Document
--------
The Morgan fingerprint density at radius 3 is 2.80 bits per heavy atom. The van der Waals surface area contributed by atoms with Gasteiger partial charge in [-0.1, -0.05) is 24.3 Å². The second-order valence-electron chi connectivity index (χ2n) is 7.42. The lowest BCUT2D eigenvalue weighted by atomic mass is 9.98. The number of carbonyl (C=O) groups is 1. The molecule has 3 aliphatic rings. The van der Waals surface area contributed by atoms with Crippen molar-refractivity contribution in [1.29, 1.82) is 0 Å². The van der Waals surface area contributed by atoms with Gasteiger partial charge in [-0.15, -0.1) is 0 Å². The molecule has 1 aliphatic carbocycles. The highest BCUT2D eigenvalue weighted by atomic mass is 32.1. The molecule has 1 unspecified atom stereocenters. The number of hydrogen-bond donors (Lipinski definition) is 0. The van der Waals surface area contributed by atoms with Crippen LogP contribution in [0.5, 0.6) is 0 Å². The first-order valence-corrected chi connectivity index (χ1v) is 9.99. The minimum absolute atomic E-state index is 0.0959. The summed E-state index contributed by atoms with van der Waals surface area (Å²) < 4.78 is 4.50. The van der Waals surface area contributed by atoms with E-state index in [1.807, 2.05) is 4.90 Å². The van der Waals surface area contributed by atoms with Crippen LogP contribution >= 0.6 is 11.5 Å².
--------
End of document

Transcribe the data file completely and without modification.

The Morgan fingerprint density at radius 3 is 2.80 bits per heavy atom. The van der Waals surface area contributed by atoms with Gasteiger partial charge in [-0.1, -0.05) is 24.3 Å². The second-order valence-electron chi connectivity index (χ2n) is 7.42. The lowest BCUT2D eigenvalue weighted by atomic mass is 9.98. The number of carbonyl (C=O) groups is 1. The molecule has 3 aliphatic rings. The van der Waals surface area contributed by atoms with Crippen molar-refractivity contribution in [1.29, 1.82) is 0 Å². The van der Waals surface area contributed by atoms with Gasteiger partial charge in [-0.15, -0.1) is 0 Å². The molecule has 1 aliphatic carbocycles. The highest BCUT2D eigenvalue weighted by atomic mass is 32.1. The molecule has 1 unspecified atom stereocenters. The number of hydrogen-bond donors (Lipinski definition) is 0. The van der Waals surface area contributed by atoms with Crippen LogP contribution in [0.5, 0.6) is 0 Å². The first-order valence-corrected chi connectivity index (χ1v) is 9.99. The minimum absolute atomic E-state index is 0.0959. The summed E-state index contributed by atoms with van der Waals surface area (Å²) < 4.78 is 4.50. The van der Waals surface area contributed by atoms with E-state index in [1.807, 2.05) is 4.90 Å². The van der Waals surface area contributed by atoms with Crippen LogP contribution >= 0.6 is 11.5 Å².